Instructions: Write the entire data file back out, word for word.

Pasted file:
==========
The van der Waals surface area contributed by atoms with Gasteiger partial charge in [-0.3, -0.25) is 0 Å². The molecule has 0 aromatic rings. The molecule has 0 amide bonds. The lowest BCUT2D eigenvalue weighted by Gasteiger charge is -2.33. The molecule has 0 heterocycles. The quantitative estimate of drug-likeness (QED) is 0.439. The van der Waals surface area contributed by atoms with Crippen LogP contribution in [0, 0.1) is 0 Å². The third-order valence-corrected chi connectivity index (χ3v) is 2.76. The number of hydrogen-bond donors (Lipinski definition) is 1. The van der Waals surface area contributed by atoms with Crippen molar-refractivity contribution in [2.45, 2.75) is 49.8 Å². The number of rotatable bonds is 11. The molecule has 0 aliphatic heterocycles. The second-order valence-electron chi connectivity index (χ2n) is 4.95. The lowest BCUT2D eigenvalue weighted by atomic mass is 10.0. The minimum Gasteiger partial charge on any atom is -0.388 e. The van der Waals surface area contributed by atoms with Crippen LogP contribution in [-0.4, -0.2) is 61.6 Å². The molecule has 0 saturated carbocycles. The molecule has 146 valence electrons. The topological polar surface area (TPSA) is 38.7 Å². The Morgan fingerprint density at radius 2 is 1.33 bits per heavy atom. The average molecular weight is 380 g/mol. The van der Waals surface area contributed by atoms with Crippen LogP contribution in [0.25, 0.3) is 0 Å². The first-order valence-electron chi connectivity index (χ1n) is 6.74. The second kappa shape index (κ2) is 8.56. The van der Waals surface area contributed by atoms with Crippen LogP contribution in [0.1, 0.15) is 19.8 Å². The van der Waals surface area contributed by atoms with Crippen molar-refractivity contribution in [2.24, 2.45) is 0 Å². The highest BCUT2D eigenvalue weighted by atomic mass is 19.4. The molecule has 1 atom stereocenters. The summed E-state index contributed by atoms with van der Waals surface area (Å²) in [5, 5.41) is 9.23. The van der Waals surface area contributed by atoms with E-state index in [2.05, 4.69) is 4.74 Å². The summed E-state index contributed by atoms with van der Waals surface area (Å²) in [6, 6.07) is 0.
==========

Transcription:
The van der Waals surface area contributed by atoms with Gasteiger partial charge in [-0.3, -0.25) is 0 Å². The molecule has 0 aromatic rings. The molecule has 0 amide bonds. The lowest BCUT2D eigenvalue weighted by Gasteiger charge is -2.33. The molecule has 0 heterocycles. The quantitative estimate of drug-likeness (QED) is 0.439. The van der Waals surface area contributed by atoms with Crippen LogP contribution in [0, 0.1) is 0 Å². The third-order valence-corrected chi connectivity index (χ3v) is 2.76. The number of hydrogen-bond donors (Lipinski definition) is 1. The van der Waals surface area contributed by atoms with Crippen molar-refractivity contribution in [2.45, 2.75) is 49.8 Å². The number of rotatable bonds is 11. The molecule has 0 aliphatic heterocycles. The second-order valence-electron chi connectivity index (χ2n) is 4.95. The lowest BCUT2D eigenvalue weighted by atomic mass is 10.0. The minimum Gasteiger partial charge on any atom is -0.388 e. The van der Waals surface area contributed by atoms with Crippen LogP contribution in [-0.4, -0.2) is 61.6 Å². The molecule has 0 saturated carbocycles. The molecule has 146 valence electrons. The topological polar surface area (TPSA) is 38.7 Å². The Morgan fingerprint density at radius 2 is 1.33 bits per heavy atom. The average molecular weight is 380 g/mol. The van der Waals surface area contributed by atoms with Crippen LogP contribution in [0.25, 0.3) is 0 Å². The first-order valence-electron chi connectivity index (χ1n) is 6.74. The second kappa shape index (κ2) is 8.56. The van der Waals surface area contributed by atoms with Crippen LogP contribution in [0.1, 0.15) is 19.8 Å². The van der Waals surface area contributed by atoms with Crippen molar-refractivity contribution in [2.24, 2.45) is 0 Å². The highest BCUT2D eigenvalue weighted by atomic mass is 19.4. The molecule has 1 atom stereocenters. The summed E-state index contributed by atoms with van der Waals surface area (Å²) in [5, 5.41) is 9.23. The van der Waals surface area contributed by atoms with E-state index in [2.05, 4.69) is 4.74 Å². The summed E-state index contributed by atoms with van der Waals surface area (Å²) in [6, 6.07) is 0.